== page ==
Genetic Networks as a Model for the Regulatory Domain Applied in Ecological Genetics

REPSILBER, D., and F. SCHOLZ. “Genetic Networks as a Model for the Regulatory Domain applied in Ecological Genetics.” The Right Stuff: Appropriate Mathematics for Evolutionary and (1998).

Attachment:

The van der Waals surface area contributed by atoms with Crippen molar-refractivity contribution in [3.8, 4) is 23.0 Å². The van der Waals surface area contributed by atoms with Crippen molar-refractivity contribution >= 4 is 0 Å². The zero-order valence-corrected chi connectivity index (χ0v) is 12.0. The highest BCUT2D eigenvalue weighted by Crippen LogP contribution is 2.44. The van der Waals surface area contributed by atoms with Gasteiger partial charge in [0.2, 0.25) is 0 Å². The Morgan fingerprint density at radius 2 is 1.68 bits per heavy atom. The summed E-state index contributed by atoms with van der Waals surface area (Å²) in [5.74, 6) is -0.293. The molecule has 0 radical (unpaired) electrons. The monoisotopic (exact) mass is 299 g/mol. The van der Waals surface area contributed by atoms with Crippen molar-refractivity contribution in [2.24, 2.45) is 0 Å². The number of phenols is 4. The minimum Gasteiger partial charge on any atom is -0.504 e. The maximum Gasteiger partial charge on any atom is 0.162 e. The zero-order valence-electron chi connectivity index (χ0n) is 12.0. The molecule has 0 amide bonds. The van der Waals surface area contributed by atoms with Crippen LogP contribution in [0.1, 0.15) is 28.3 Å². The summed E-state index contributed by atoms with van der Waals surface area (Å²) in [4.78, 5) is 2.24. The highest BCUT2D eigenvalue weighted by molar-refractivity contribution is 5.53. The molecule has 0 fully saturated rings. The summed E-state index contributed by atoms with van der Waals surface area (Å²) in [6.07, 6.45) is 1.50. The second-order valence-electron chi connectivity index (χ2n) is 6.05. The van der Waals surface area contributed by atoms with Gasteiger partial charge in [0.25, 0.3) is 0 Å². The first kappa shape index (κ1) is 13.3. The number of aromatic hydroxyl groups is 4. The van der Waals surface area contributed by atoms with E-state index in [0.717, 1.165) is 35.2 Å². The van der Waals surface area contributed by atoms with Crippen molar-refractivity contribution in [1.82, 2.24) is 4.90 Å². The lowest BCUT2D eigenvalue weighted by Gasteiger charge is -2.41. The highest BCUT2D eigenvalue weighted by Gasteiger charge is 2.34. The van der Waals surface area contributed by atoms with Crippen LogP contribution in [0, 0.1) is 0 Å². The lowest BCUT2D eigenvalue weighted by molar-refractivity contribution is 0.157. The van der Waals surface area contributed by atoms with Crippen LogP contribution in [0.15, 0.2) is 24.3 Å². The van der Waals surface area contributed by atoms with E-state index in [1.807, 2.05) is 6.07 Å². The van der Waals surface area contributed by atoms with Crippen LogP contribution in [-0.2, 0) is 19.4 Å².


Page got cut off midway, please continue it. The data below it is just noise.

In population genetics stability of ecosystems is defined via the persistence of certain key species in time (GREGORIUS 1996). The persistence of a given species is determined by the adaptability of the populations within the species concerning changing environment in time and space. Within populations as the units of adaptation the genetic system determines the adaptive potential and is object to evolution (DARLINGTON 1939, GREGORIUS 1995). Population genetics analyses the genetic structure of populations by assessing allele and genotype frequencies at certain gene loci. Here, the adaptive potential is estimated in terms of allelic diversity (HATTEMER et al. 1993). On the other hand the analysis of phenotypes of quantitative adaptive traits is governed by genetic and environmental components. In quantitative genetics it is shown that adaptation includes both levels of variation, the structural level of al-lele and genotype frequencies and the regulatory level by which phenotypic traits are varied due to environment influences. The regulatory level is also governed genetically, i.e. by regulatory genes. These genes can vary, causing varying regulatory effects on the expressed phenotype. So far, models of population genetics and of quantitative genetics do not include the regulatory process as caused by the regulatory background of structural genes. This, however is necessary if we want to understand adaptation at the structural and at the regulatory level. Therefore so far there is a lack of explanation while trying to estimate the adaptive potential in real populations (MITTON 1995). Furthermore traits closely related to fitness tend to have rather low heritabilities (HARTL and CLARK 1989) and molecular gene markers often are poor predictors of the population differentiation of quantitative adaptive traits (KARHU et al 1996). In contrast to the allelic adaptive potential which is easily determined in the case of special assessable loci, e.g. isozyme loci, by counting alleles, the regulative adaptive potential can be measured for a special trait, mostly in provenance trials, but there is no general model yet how to integrate the understanding of the dynamics of the genetic system and the role of the regulatory domain.

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